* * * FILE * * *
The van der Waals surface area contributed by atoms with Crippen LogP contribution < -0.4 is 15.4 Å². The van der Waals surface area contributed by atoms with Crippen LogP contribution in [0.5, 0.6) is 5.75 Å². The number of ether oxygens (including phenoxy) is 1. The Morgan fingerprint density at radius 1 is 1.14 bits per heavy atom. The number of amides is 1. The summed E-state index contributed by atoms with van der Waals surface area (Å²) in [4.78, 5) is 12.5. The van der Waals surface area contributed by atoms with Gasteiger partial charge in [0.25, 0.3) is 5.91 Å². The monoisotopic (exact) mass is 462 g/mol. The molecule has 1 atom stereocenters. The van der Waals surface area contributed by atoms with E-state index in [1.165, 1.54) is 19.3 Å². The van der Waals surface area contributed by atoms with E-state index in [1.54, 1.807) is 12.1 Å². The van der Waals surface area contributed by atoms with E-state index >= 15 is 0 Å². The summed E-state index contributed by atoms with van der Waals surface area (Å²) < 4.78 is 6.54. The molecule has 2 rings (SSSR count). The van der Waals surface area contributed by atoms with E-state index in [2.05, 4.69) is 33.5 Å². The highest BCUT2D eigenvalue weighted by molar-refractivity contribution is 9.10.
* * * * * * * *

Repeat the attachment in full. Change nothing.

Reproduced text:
The van der Waals surface area contributed by atoms with Crippen LogP contribution < -0.4 is 15.4 Å². The van der Waals surface area contributed by atoms with Crippen LogP contribution in [0.5, 0.6) is 5.75 Å². The number of ether oxygens (including phenoxy) is 1. The Morgan fingerprint density at radius 1 is 1.14 bits per heavy atom. The number of amides is 1. The summed E-state index contributed by atoms with van der Waals surface area (Å²) in [4.78, 5) is 12.5. The van der Waals surface area contributed by atoms with Gasteiger partial charge in [0.25, 0.3) is 5.91 Å². The monoisotopic (exact) mass is 462 g/mol. The molecule has 1 atom stereocenters. The van der Waals surface area contributed by atoms with E-state index in [1.165, 1.54) is 19.3 Å². The van der Waals surface area contributed by atoms with E-state index in [1.54, 1.807) is 12.1 Å². The van der Waals surface area contributed by atoms with E-state index >= 15 is 0 Å². The summed E-state index contributed by atoms with van der Waals surface area (Å²) < 4.78 is 6.54. The molecule has 2 rings (SSSR count). The van der Waals surface area contributed by atoms with E-state index in [2.05, 4.69) is 33.5 Å². The highest BCUT2D eigenvalue weighted by molar-refractivity contribution is 9.10.